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Bee of the month – Wool Carder Bee (Anthidium manicatum)


Wool Carder Bee (Anthidium manicatum) Photo credit: Penny Metal

A large (12-16mm), distinctive, robust solitary bee with yellow marking down the side of their abdomen and on their legs.

They fly from May to August and at this time of year can be spotted in patches of flowers, most notably Lamb’s ear (Stachys byzantina) in parks and gardens.

They are named Wool carder bees because the female collects or ‘carders’ the soft downy hairs from the wooly leaves of Lamb’s ear, as well as Great Mullein (Verbascum) and Rose Campion (Silene coronaria), to line her nest.

She can be seen collecting a ball of the material under her abdomen and flying home with it. She nests in existing holes or cavities in dead wood, walls and manmade bee hotels. She divides up the nest into separate rooms, and provisions each room with pollen on which she lays an egg. She then seals the nest with nearby material such as dried leaves and mulch and leaves the larvae to emerge, eat the pollen and pupate into an adult bee.

The male bee, is unusually larger than the female. Like all male bees, they do not have a sting. But male Wool carder bees have sharp spikes at the end of their abdomen that they use to see off other bees from the patch of flowers they jealously guard for potential mates. Their fierce defence tactics can include head butting, wrestling and crushing a trespasser to death against their spikes.

This territorial behaviour can be observed from the comfort of a garden chair, if you plant a large clump of Lamb’s ear in your garden.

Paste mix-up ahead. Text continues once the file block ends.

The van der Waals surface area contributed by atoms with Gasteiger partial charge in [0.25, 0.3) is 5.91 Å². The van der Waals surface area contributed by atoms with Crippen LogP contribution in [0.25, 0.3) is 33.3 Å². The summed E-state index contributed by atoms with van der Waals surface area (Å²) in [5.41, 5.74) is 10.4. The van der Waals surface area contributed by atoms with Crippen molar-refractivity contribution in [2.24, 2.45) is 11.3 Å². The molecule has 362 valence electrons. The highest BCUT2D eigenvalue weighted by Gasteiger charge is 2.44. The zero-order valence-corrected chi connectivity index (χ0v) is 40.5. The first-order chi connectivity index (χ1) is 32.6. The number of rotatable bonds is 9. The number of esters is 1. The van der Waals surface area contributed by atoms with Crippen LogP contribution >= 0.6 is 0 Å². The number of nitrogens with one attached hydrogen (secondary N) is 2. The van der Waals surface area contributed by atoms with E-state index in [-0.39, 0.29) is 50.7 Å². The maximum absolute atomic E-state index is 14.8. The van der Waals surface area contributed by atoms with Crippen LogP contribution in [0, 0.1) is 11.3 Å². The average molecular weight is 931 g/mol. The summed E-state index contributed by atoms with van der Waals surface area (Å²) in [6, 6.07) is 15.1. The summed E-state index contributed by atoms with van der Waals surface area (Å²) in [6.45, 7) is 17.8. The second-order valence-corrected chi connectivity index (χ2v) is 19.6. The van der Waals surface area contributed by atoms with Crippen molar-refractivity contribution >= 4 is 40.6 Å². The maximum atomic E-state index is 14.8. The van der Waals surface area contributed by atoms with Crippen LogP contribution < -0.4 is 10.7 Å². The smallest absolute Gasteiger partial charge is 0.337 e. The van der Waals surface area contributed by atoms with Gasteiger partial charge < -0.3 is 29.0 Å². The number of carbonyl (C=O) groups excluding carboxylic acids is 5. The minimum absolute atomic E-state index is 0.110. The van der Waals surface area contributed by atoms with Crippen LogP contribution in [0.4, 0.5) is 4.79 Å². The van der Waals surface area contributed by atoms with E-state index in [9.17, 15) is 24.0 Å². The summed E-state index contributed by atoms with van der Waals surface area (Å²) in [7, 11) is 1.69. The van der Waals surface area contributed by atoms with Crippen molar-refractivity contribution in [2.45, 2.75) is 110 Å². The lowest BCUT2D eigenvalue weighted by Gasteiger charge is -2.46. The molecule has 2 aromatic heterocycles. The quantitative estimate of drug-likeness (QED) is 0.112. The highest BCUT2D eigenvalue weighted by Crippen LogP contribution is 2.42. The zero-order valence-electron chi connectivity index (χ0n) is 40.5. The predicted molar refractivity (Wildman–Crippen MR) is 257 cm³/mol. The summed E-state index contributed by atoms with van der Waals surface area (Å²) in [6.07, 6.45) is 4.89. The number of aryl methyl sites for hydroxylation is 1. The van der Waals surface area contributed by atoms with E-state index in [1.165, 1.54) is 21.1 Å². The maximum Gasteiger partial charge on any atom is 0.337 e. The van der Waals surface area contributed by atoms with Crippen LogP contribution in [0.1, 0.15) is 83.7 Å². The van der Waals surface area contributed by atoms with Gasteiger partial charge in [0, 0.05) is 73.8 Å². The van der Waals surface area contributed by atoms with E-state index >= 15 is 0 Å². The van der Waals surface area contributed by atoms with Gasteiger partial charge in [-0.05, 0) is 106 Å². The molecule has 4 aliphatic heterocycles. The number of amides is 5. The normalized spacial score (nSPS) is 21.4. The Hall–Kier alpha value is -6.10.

Athidium manicatum is native to Europe but has accidentally been transported across the world via nests in wood cavities and is thought to be the most widely distributed solitary bee. There are several hundred other species of wool carder bee worldwide.

Helping Wool Carder Bees

  • Grow food and nesting material:

Female wool carder bees need fuzzy-leaved plants such as Lamb’ Ear, Great Mullein and Rose Campion to construct their nest. They feed mainly on Black horehound (a wild flower that we should start growing in our gardens), and legumes likes vetches and Bird’s foot trefoil, again not commonly grown in gardens.

  • Leave dead wood:

They nest in pre-existing holes that may have been excavated by beetles.

  • Install a bee hotel with some 10mm diameter tubes:

They have been known to check into manmade bee hotels from June to August.

For other bees to see this month, how to tell them apart and how to help them sign up to Alison’s Buzz newsletter 

Words: Alison Benjamin, Urban Bees

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